Two men have been indicted by a federal grand jury in connection with a pair of mink farm raids.

The indictments unsealed Thursday against William James Viehl, 22, and Alex Jason Hall, 20, charge them with two counts of damage and interference with animal enterprises. Federal authorities said it is in connection with an August 2008 raid on a South Jordan farm, where 300 minks were released and slogans like "No More Mink, No More Murder" and "ALF: We Are Watching" were spray-painted on property there.

The indictment also accuses the pair of attempting to damage a mink farm in Hyrum in October.

"While we recognize and respect the strongly held beliefs of those who advocate for animal rights, when their actions cross over the line into criminal conduct, we are going to take aggressive action," U.S. Attorney for Utah Brett Tolman said Thursday.

Viehl was arrested by FBI agents in Layton on Thursday. Hall was arrested in Ogden. Both men are being held in the Salt Lake County Jail pending an appearance in U.S. District Court in Salt Lake City on this morning.

The Animal Liberation Front claimed responsibility for the South Jordan raid, crediting one of its "soldiers." Tolman refused to say if he believed the two were part of the ALF, a loosely knit collective of hard-core animal-rights activists. The FBI has branded the group a "domestic terrorist organization," but federal authorities also would not say if they considered Viehl and Hall "terrorists."

Still, FBI agents said they are preparing for a pushback with so-called "sympathy attacks," from those carrying out attacks in the name of the accused.

"We're going to be keenly aware if anything like that comes up here," said Tim Fuhrman, the special agent in charge of the FBI's Salt Lake City office. "They operate on cloak and dagger."

Jerry Vlasak, who acts as a spokesman for the ALF, said such actions are not uncommon.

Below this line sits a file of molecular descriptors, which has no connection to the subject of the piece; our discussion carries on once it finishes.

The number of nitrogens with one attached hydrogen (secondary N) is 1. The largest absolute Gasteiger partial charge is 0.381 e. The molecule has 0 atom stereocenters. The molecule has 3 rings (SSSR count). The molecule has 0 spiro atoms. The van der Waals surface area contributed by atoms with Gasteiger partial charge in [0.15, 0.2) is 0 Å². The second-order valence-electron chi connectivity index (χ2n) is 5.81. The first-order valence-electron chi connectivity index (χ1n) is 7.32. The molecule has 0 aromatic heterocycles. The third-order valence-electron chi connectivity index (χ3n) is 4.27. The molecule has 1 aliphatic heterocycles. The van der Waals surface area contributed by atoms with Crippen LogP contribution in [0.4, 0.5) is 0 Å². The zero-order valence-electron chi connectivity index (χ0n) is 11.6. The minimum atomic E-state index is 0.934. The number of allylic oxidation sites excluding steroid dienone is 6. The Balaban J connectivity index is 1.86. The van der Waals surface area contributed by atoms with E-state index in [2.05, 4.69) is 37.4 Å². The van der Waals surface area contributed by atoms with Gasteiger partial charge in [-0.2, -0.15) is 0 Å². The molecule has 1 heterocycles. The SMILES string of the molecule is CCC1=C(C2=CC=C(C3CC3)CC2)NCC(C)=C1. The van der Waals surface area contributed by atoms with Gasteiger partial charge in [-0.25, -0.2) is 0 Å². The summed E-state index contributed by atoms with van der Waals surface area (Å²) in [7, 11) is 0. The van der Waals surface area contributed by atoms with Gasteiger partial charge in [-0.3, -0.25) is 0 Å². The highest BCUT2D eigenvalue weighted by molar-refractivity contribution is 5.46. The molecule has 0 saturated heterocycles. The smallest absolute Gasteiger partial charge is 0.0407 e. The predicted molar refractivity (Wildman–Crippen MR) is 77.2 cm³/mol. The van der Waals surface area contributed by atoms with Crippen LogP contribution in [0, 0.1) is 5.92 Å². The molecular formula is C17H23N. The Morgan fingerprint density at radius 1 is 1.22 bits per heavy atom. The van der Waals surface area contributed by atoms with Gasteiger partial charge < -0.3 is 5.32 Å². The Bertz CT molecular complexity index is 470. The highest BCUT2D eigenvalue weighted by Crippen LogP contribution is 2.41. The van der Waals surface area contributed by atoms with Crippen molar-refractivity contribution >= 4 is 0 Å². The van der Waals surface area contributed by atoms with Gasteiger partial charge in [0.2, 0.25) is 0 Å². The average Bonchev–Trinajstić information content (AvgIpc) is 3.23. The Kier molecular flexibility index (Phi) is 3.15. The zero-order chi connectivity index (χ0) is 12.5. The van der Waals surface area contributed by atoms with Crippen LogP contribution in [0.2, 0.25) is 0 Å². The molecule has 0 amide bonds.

"They're putting the wrong people in jail," Vlasak told the Deseret News on Thursday. "These are people who care about innocent beings being tortured and killed for rich folks making a fashion statement."

Federal prosecutors said the grand jury investigation is ongoing. Still unsolved is the September 2008 raid on a Kaysville mink farm that led to the release of 3,000 minks.

Last month, two animal-rights activists were subpoenaed to testify before the federal grand jury, sparking protests outside the federal courthouse over the secret proceedings.

One of the activists refused to testify and faces a contempt of court hearing later this month. Jordan Halliday told the Deseret News on Thursday that he knows both Viehl and Hall, but he "would not assume" they were involved in anything, and he suspects federal authorities may try to press them for information on others.

"At this point I feel it's a fishing expedition," Halliday said. "I don't think they have evidence on these people. They're trying to charge them to set a precedent in the animal rights community."

Vlasak claimed the indictments of two people — who were not the ones called before the grand jury — is payback.

"They bring in these two activists before the grand jury last month who refused to cooperate," he said. "Now they're trying Plan B."